Schwerin, the city of seven lakes and forests

6 May 2011 | Author/Destination: | Rubric: Architecture, General

Schwerin Castle - Parliament of Mecklenburg-Vorpommern © Kolossos

Schwerin Castle – Parliament of Mecklenburg-Vorpommern © Kolossos

Schwerin is the capital and second-largest city of the northern German state of Mecklenburg-Vorpommern. The population, as of end of 2007, was 96,000. Schwerin is surrounded by many picturesque lakes. The largest of these lakes, the Schweriner See, has an area of 60 km². In the midst of these lakes there was once an Obotrite settlement (dated back to the 11th century). The area was called Zuarin, and the name Schwerin is derived from that designation. In 1160, Henry the Lion defeated the Obotrites and captured Schwerin. The town was subsequently expanded into a powerful regional centre. A castle was built, and expanded upon over the centuries, on this site. It is supposedly haunted by the small, impious ghost, called Petermännchen.   read more…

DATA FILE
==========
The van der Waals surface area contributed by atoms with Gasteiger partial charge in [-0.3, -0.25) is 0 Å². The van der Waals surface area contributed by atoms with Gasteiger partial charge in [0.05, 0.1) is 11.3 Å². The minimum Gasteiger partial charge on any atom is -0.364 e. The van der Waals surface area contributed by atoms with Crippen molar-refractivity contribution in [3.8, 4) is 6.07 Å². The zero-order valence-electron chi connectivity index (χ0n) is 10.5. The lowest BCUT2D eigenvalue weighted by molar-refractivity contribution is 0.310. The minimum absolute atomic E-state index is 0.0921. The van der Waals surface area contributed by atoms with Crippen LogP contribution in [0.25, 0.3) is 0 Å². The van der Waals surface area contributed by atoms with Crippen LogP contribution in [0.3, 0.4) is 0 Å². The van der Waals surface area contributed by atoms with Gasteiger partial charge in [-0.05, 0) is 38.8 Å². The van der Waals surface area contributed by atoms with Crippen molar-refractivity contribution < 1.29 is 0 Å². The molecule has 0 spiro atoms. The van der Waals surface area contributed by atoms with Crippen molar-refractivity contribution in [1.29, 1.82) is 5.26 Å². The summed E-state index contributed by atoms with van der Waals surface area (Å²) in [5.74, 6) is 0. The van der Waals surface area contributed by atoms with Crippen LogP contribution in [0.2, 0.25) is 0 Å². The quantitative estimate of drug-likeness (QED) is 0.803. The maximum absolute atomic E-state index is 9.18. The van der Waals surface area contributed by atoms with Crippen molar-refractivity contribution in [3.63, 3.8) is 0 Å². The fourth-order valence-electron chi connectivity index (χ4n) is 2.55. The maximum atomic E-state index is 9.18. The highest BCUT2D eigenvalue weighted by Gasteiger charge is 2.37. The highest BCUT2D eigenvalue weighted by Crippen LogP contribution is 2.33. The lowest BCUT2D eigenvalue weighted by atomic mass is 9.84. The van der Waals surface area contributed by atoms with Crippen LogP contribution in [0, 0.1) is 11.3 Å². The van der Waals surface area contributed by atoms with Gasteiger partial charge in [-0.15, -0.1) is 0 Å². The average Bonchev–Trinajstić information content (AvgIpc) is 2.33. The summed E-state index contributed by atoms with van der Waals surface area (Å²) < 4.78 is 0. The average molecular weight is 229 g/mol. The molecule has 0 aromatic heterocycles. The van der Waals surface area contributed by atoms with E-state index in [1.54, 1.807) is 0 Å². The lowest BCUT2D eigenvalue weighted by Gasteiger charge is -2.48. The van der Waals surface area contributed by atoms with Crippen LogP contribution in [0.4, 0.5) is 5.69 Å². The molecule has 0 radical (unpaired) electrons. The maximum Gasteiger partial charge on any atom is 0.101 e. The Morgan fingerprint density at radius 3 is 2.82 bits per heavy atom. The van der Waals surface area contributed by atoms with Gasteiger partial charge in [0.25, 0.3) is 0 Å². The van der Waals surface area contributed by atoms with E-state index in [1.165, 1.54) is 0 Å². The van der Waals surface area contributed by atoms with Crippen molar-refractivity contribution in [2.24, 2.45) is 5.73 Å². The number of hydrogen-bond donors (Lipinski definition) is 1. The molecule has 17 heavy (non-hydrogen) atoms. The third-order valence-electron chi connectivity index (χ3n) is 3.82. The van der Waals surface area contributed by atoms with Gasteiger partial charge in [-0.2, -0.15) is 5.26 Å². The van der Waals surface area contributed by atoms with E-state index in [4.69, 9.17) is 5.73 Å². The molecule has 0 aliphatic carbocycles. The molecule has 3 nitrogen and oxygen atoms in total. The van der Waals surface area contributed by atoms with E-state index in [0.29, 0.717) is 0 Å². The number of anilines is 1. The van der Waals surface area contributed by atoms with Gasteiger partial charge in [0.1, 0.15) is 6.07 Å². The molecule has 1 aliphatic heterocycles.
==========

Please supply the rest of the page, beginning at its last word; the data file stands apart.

Freiburg im Breisgau, the world capital of solar technology

4 May 2011 | Author/Destination: | Rubric: Energy, Environment, General, Sustainability

Historical Merchants Hall © Andreas Trepte

Historical Merchants Hall © Andreas Trepte

Freiburg im Breisgau is a city in Baden-Württemberg, Germany. Located in the extreme south-west of the country, Freiburg straddles the Dreisam river, at the foot of the Schlossberg. Historically, the city has acted as the hub of the Breisgau region on the western edge of the Black Forest in the Upper Rhine Plain. One of the famous old German university towns, and archiepiscopal seat, Freiburg was incorporated in the early 12th century and developed into a major commercial, intellectual, and ecclesiastical centre of the upper Rhine region. The city is known for its ancient university and its medieval minster, as well as for its high standard of living and advanced environmental practices. The city is situated in the heart of a major wine-growing region and serves as the primary tourist entry point to the scenic beauty of the Black Forest. According to meteorological statistics, the city is the sunniest and warmest in Germany.   read more…

Marseille, France’s oldest and second largest city

3 May 2011 | Author/Destination: | Rubric: Architecture, European Union, General, European Capital of Culture

Corniche - Petit Nice © Jddmano

Corniche – Petit Nice © Jddmano